Tonico

Junior Member
"Stay within your talent level,and youll always be in group one." bog_72, I completely agree with this.

I myself, along with the guys I'm jamming with, most definitely fall into the #1 category.

In the end, I think we're all playing music because it's in our hearts. If there's no emotion in it, then why not just sit down with garage band and compose that way?

Ultimately, I think that most people have a little of both groups within them.

I like this thread. :)
 

Pollyanna

Platinum Member
Polly, thanks for teaching me a word I needed to look up!

I think at a gigging level most screw ups are things that the musicians notice themselves and dont really transmit to the crowd except say in that; "the band was hot or they were hmmmmmm.."

I found myself in two different mindsets. Somewhere between laying down fat backbeats for people to clamber on to as they may, or being amped up to react to every flying quarter note that might whizz past my nose : )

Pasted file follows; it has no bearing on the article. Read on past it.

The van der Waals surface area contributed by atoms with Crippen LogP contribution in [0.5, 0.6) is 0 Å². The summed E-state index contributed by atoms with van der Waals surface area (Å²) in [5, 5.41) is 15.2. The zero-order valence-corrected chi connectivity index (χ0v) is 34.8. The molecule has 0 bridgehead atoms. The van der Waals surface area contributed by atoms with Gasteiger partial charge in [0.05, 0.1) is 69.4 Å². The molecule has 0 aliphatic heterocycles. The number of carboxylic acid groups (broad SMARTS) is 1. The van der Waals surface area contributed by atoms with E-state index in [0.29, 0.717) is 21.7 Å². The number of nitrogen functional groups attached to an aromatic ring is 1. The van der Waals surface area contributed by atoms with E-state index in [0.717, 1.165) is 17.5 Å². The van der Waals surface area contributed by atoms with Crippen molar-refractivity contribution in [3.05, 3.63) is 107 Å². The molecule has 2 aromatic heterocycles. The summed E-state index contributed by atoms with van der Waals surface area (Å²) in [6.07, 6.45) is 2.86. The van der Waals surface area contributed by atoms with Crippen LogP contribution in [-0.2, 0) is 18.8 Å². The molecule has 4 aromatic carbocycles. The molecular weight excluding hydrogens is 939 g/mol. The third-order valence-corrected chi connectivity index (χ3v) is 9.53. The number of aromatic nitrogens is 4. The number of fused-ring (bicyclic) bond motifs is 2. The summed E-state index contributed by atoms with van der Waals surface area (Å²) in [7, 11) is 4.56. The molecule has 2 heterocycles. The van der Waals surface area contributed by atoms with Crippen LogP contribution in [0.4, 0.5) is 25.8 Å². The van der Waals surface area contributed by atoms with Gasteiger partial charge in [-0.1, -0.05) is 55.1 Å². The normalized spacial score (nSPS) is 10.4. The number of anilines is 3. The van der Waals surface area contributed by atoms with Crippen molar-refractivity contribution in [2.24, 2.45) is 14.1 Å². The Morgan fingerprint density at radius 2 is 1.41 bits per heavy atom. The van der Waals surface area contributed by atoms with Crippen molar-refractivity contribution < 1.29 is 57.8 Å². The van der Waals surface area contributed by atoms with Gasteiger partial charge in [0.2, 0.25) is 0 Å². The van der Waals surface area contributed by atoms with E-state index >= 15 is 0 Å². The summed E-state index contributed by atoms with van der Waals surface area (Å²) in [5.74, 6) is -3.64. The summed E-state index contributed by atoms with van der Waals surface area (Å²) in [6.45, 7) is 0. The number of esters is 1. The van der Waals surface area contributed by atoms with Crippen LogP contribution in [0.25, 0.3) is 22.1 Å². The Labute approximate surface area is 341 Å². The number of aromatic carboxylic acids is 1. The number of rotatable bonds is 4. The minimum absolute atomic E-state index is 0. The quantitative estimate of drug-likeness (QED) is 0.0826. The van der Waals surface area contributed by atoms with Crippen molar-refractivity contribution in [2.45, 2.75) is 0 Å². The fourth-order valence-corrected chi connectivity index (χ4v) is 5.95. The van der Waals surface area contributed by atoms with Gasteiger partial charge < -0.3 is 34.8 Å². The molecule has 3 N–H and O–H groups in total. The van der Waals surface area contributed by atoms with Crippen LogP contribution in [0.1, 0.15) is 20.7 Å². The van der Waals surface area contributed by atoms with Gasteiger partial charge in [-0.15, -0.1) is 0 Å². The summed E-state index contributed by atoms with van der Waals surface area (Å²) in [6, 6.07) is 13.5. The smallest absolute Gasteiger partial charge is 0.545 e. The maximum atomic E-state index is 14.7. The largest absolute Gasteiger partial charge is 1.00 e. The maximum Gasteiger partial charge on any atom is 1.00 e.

Ah, I obviously worked in museums for too long :)

Yes, the punters only notice the truly glorious blunders. Audiences tend to have type 1 heads and type 2 emotions, apart from followers of a genre that I dare not name for fear of invoking a riot.

Your last point is great. I'm never sure how reactive I should be to the music or not. Solidity and clarity versus sensitivity and sophistication. Come to think of it, I've been unsure how to reconcile those poles in every area of life ...

PS. Aydee, a couple of posts made while I wrote this post suggest that you may have made the description of type 2 a little too extreme, too dour. I think people who fit that type well are a small percentage.

I have only played on a regular basis with one person who fits that to a T and he cut off all contact after one time I had a little scoobie during a break while jamming with him and a bassist he'd brought along, hoping to impress. I was a bit spaced out when we started playing again and made a huge mess of a fill in Red Baron (which I wouldn't dream of even attempting these days). After the jam was over he bawled me out almost Buddy Rich style (I didn't cry!) and never called me again. What a turd - lol